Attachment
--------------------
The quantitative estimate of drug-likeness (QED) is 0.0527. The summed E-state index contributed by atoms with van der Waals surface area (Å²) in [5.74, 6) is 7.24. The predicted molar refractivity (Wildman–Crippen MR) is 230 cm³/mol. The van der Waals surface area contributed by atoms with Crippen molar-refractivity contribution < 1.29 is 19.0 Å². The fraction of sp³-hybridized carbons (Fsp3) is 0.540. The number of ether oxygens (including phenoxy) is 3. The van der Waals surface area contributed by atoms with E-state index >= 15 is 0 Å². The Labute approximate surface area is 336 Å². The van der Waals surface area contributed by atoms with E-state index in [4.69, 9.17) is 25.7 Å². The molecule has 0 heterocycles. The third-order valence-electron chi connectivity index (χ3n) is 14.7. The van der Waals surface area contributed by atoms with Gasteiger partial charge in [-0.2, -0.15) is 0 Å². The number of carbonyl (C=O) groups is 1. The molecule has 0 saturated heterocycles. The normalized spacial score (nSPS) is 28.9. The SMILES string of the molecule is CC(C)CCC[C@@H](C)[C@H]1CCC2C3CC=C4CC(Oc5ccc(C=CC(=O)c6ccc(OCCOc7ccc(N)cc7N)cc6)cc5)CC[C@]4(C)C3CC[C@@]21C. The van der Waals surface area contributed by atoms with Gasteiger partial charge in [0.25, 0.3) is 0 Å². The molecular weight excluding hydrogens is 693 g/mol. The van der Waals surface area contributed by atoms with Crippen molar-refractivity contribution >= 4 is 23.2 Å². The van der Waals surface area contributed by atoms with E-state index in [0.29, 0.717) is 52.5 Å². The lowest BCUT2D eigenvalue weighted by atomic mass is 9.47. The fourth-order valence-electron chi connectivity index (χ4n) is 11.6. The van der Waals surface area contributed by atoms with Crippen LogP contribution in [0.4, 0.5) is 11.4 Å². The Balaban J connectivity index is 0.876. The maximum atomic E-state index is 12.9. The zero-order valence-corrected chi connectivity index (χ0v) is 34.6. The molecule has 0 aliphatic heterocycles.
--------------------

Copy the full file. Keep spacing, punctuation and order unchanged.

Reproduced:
The quantitative estimate of drug-likeness (QED) is 0.0527. The summed E-state index contributed by atoms with van der Waals surface area (Å²) in [5.74, 6) is 7.24. The predicted molar refractivity (Wildman–Crippen MR) is 230 cm³/mol. The van der Waals surface area contributed by atoms with Crippen molar-refractivity contribution < 1.29 is 19.0 Å². The fraction of sp³-hybridized carbons (Fsp3) is 0.540. The number of ether oxygens (including phenoxy) is 3. The van der Waals surface area contributed by atoms with E-state index >= 15 is 0 Å². The Labute approximate surface area is 336 Å². The van der Waals surface area contributed by atoms with E-state index in [4.69, 9.17) is 25.7 Å². The molecule has 0 heterocycles. The third-order valence-electron chi connectivity index (χ3n) is 14.7. The van der Waals surface area contributed by atoms with Gasteiger partial charge in [-0.2, -0.15) is 0 Å². The number of carbonyl (C=O) groups is 1. The molecule has 0 saturated heterocycles. The normalized spacial score (nSPS) is 28.9. The SMILES string of the molecule is CC(C)CCC[C@@H](C)[C@H]1CCC2C3CC=C4CC(Oc5ccc(C=CC(=O)c6ccc(OCCOc7ccc(N)cc7N)cc6)cc5)CC[C@]4(C)C3CC[C@@]21C. The van der Waals surface area contributed by atoms with Gasteiger partial charge in [0.25, 0.3) is 0 Å². The molecular weight excluding hydrogens is 693 g/mol. The van der Waals surface area contributed by atoms with Crippen molar-refractivity contribution >= 4 is 23.2 Å². The van der Waals surface area contributed by atoms with E-state index in [0.29, 0.717) is 52.5 Å². The lowest BCUT2D eigenvalue weighted by atomic mass is 9.47. The fourth-order valence-electron chi connectivity index (χ4n) is 11.6. The van der Waals surface area contributed by atoms with Crippen LogP contribution in [0.4, 0.5) is 11.4 Å². The Balaban J connectivity index is 0.876. The maximum atomic E-state index is 12.9. The zero-order valence-corrected chi connectivity index (χ0v) is 34.6. The molecule has 0 aliphatic heterocycles.